Featured Speaker

Mr. Robert Roscoe

BSc. Pharm, ACPR, CDE, CPT Pharmacist Rothesay, NB

BIO:

Rob Roscoe, New Brunswick BSc Pharm, ACPR, CDE, CPT Independent Clinical Community Pharmacist, R-2 Consulting Ltd Team Member, Saint John Regional Diabetes Education Center Expert Committee Member, 2013/2018 Canadian Diabetes Association Clinical Practice Guidelines

Robert Roscoe, BSc. Pharm, ACRP, CDE, CPT, Pharmacist and Certified Diabetes Educator goes through the steps of proper injection technique when administering insulin.

Well the first thing you really should do is just gather all your supplies and bring them to one area. Once you have that done then really what you should be doing is washing your hands to make sure you’re getting ready to do the injection.

The third thing you should do is kind of look at your site, to inspect it to make sure it’s nice and clean. Usually your day-to-day hygiene is enough, you really don’t need alcohol swabs. And then once you have the injection site picked out, then you get prepared to get the injection ready.

In relation to your dose, the first thing you need to do is prepare the pen. You would take your pen and get a new needle tip, you would insert the needle tip onto the pen, being sure that you go at a straight angle an not to bend the inner needle tip of the needle-tipped pen.

The next thing that you would do is you would prime the pen based on the manufacturer’s recommendation. Most manufacturers recommend a two-unit prime, so you would dial two or three units on your pen, hold the pen upright so that you can see the needle tip in front of you, and then press on the plunger until it goes to zero. But keep an eye on the needle tip. If you see a few drops of insulin, then you know that the pen is working well and that you’re ready to do your dose.

In relation to getting ready to do your dose, you would now have the pen primed and now you would finally dial the dose that you need to inject. You would go into your skin at a 90-degree angle and just slide it into the skin if you’re using a short needle.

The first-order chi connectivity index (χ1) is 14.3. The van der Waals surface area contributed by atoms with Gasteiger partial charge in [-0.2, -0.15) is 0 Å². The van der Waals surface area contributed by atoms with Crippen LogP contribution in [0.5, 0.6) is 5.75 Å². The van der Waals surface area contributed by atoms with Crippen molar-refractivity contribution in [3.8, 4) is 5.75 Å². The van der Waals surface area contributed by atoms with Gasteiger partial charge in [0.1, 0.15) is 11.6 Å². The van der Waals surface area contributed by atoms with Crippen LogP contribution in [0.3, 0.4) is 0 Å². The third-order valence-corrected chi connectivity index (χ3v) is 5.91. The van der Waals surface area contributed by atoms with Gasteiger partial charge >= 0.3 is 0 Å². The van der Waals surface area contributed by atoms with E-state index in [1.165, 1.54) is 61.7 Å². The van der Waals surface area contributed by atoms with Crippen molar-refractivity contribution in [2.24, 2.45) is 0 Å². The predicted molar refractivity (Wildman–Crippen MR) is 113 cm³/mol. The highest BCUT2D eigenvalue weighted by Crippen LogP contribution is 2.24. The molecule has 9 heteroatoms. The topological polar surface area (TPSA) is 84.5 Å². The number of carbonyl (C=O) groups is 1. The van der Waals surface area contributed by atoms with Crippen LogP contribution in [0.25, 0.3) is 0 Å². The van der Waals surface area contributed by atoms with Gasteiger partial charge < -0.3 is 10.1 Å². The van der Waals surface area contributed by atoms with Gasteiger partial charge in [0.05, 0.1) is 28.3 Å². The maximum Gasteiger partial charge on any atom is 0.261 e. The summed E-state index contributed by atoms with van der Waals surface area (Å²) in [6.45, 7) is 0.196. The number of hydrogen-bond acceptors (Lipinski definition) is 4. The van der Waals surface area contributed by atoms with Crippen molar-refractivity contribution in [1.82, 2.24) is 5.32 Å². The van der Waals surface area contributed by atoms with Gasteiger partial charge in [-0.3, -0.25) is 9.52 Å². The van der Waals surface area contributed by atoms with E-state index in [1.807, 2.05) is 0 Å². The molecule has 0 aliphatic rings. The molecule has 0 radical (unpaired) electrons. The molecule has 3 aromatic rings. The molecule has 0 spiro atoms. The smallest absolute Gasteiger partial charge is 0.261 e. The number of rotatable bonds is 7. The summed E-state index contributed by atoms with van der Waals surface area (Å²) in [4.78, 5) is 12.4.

If you happen to be very thin, or also prefer to use a longer needle, you may have to be instructed on how to do this at an angle, so you may have to check with your healthcare team. Once underneath the skin, you would press on the plunger until it goes to zero. At that point you would wait 10 seconds before removing the needle and come out at the same angle that you went into.

Once you’re finished your injection and you’ve withdrawn the needle, you would take the outer cap which you took off earlier, and place back over the needle, and then unscrew the needle tip to remove it from the pen. At that point, you would put it into a sharps disposal, and bring it to the pharmacy for safe disposal at a later date.

So, when you’re doing your injections it’s important to remember number one to rotate your injection sites. This means you can use different locations or rotate within the areas that you’re injecting. The second important part is to remember to use your insulin pen needle only once, as it reduces the chance of developing complications.

How you inject your insulin is as important as the insulin that you inject. So, it’s important to know the steps that should be properly followed. For more information I would suggest that you can talk to your endocrinologist or your family doctor, but also your diabetes healthcare team, which also includes diabetes nurse educators, certified diabetes educators, pharmacists and dietitians as well for further information.

Presenter: Mr. Robert Roscoe, Pharmacist, Rothesay, NB

Local Practitioners: Pharmacist

Robert Roscoe, BSc. Pharm, ACRP, CDE, CPT, Pharmacist and Certified Diabetes Educator, talks about how to properly rotate insulin injection sites in order to avoid developing lipohypertrophy.